Just this AM I noticed a whining sound in my 2015 Optima …that goes up or down with the car speed…it is especially noticable when slowing.
Just this AM I noticed a whining sound that goes up or down with the car speed..it is especially noticable when slowing
If you are still in the warranty period use it.
Let us know if the whining changes pitch with the engine in neutral and you rev the engine a bit.
There’s a wear gadget in the brakes that could cause this. It’s to tell the owner the brakes need the pads replaced.
Turn the radio off. Noise gone? You might have a bad radio ground, and if that doesn’t solve it, a ground loop isolator will.
If the noise is still there with the radio off, I’d be looking at the alternator first, and anything else with a pulley second.
No the rpm’s of the engine, has no effect…Although I found that this whine only occurs when driving with the transmission mode selector in the "normal shift mode’… it is silent with no whine …in the “economy shift mode”… The manual says some models have a third “sport mode” but my not mine.
I had my mechanic drive it and look it over…He says he cannot identify the source… Probably the dealer is the only one who may have heard of this problem…
Does you car have a CVT-type of automatic transmission? Those can be more noisy than the conventional automatic. From the link below:
Rubber continuously variable transmission (CVT) belts are extensively applied in automotive industry. The tones of belt ‘whistle’ noise, which vary with belt transmission speed during low- and high-ratio operations, annoy drivers, especially when the throttle is closed and the vehicle is in motoring condition.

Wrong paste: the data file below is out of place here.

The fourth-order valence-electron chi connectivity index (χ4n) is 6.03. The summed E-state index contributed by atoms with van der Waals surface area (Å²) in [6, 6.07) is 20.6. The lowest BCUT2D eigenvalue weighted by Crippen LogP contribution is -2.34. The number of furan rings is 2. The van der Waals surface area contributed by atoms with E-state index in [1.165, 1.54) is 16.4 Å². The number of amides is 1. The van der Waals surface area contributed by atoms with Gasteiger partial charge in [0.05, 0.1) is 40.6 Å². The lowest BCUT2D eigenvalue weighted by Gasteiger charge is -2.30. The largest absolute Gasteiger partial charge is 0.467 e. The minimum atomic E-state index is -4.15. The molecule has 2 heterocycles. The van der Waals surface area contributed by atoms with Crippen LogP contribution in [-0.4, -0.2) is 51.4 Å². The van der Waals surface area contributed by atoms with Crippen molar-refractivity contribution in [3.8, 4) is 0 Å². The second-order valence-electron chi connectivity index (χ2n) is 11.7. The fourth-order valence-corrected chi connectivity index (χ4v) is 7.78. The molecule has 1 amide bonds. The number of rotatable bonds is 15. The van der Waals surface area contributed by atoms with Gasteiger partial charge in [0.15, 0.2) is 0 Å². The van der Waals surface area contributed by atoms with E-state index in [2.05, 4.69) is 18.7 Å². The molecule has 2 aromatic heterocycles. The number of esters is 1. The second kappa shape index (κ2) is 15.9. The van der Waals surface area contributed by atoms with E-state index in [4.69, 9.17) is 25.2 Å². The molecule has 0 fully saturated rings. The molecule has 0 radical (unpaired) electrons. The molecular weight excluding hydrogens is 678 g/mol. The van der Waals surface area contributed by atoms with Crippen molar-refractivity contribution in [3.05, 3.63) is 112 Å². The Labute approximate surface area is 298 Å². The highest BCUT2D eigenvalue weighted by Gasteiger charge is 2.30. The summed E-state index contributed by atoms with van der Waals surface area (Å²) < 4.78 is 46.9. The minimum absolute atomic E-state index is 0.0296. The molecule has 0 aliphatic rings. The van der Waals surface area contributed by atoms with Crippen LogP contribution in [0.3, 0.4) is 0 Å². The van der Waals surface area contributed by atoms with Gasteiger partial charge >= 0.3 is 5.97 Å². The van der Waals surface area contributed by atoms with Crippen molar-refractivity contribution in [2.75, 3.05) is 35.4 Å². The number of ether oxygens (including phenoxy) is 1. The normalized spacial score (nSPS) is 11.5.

I’m not sure any manufacturer still using rubber CVT belts, seems metal belts are used nowadays and it is no noise really.
…except when they aren’t…
Subaru utilizes a very stout roller chain in their CVTs, which might explain why their CVTs are more reliable than the CVTs from some other manufacturers–particularly…NISSAN.
Automobiles use metal belts in CVT transmissions.
This is the next sentence in that link;
In this study, two types of scooters with different cylinder volumes are taken as examples to cope with this problem for reducing belt noise.
Nissan… I happen to own few of these
The trouble with them is not a material of the CVT belt (it is also all-metal), but something else.
Prior generation of their CVTs (using NS-2 fluid) seem to be working more or less OK from what one fellow told me at dealership, while last gen with NS-3 fuid was a disaster.
I’m taking it with a grain of salt, but two prior-gen Altimas work reliably for me and my daugter, 78K miles and 96K miles now, while my wife’s car with last-gen CVT failed at 42K miles with clanking and chattering sounds, CVT was replaced under warranty, I disposed this car as soon as I could find somebody paying a good price for almost new looking vehiucle at private party.